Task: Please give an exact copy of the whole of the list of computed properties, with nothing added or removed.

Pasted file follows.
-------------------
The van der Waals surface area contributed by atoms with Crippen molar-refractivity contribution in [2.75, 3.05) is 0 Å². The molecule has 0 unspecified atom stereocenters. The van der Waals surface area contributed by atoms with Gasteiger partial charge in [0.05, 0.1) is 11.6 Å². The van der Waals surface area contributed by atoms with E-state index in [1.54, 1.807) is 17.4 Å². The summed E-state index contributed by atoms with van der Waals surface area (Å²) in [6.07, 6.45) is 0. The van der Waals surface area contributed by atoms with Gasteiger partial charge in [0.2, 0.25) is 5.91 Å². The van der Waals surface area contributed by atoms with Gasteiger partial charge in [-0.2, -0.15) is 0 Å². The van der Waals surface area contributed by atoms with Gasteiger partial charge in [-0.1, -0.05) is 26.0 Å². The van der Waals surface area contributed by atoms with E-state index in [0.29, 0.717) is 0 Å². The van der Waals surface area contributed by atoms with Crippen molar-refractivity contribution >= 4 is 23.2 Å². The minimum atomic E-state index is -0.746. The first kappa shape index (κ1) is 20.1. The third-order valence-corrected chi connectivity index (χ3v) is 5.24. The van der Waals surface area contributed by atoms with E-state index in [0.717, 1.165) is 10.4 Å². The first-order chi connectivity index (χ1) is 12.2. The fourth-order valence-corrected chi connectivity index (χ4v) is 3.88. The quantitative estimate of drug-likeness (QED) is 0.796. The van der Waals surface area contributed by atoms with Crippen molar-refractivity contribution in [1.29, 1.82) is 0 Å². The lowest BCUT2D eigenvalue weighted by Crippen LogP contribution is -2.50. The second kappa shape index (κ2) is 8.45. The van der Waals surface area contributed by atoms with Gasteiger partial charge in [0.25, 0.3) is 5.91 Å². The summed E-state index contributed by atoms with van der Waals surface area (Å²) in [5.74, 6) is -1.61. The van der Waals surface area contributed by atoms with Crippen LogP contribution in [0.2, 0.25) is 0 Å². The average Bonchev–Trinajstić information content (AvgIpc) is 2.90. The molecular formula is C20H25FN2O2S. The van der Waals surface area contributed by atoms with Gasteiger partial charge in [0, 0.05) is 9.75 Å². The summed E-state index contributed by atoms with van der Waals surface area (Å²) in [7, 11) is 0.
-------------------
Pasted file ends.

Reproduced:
The van der Waals surface area contributed by atoms with Crippen molar-refractivity contribution in [2.75, 3.05) is 0 Å². The molecule has 0 unspecified atom stereocenters. The van der Waals surface area contributed by atoms with Gasteiger partial charge in [0.05, 0.1) is 11.6 Å². The van der Waals surface area contributed by atoms with E-state index in [1.54, 1.807) is 17.4 Å². The summed E-state index contributed by atoms with van der Waals surface area (Å²) in [6.07, 6.45) is 0. The van der Waals surface area contributed by atoms with Gasteiger partial charge in [0.2, 0.25) is 5.91 Å². The van der Waals surface area contributed by atoms with Gasteiger partial charge in [-0.2, -0.15) is 0 Å². The van der Waals surface area contributed by atoms with Gasteiger partial charge in [-0.1, -0.05) is 26.0 Å². The van der Waals surface area contributed by atoms with E-state index in [0.29, 0.717) is 0 Å². The van der Waals surface area contributed by atoms with Crippen molar-refractivity contribution >= 4 is 23.2 Å². The minimum atomic E-state index is -0.746. The first kappa shape index (κ1) is 20.1. The third-order valence-corrected chi connectivity index (χ3v) is 5.24. The van der Waals surface area contributed by atoms with E-state index in [0.717, 1.165) is 10.4 Å². The first-order chi connectivity index (χ1) is 12.2. The fourth-order valence-corrected chi connectivity index (χ4v) is 3.88. The quantitative estimate of drug-likeness (QED) is 0.796. The van der Waals surface area contributed by atoms with Crippen molar-refractivity contribution in [1.29, 1.82) is 0 Å². The lowest BCUT2D eigenvalue weighted by Crippen LogP contribution is -2.50. The second kappa shape index (κ2) is 8.45. The van der Waals surface area contributed by atoms with Gasteiger partial charge in [0.25, 0.3) is 5.91 Å². The summed E-state index contributed by atoms with van der Waals surface area (Å²) in [5.74, 6) is -1.61. The van der Waals surface area contributed by atoms with Crippen LogP contribution in [0.2, 0.25) is 0 Å². The average Bonchev–Trinajstić information content (AvgIpc) is 2.90. The molecular formula is C20H25FN2O2S. The van der Waals surface area contributed by atoms with Gasteiger partial charge in [0, 0.05) is 9.75 Å². The summed E-state index contributed by atoms with van der Waals surface area (Å²) in [7, 11) is 0.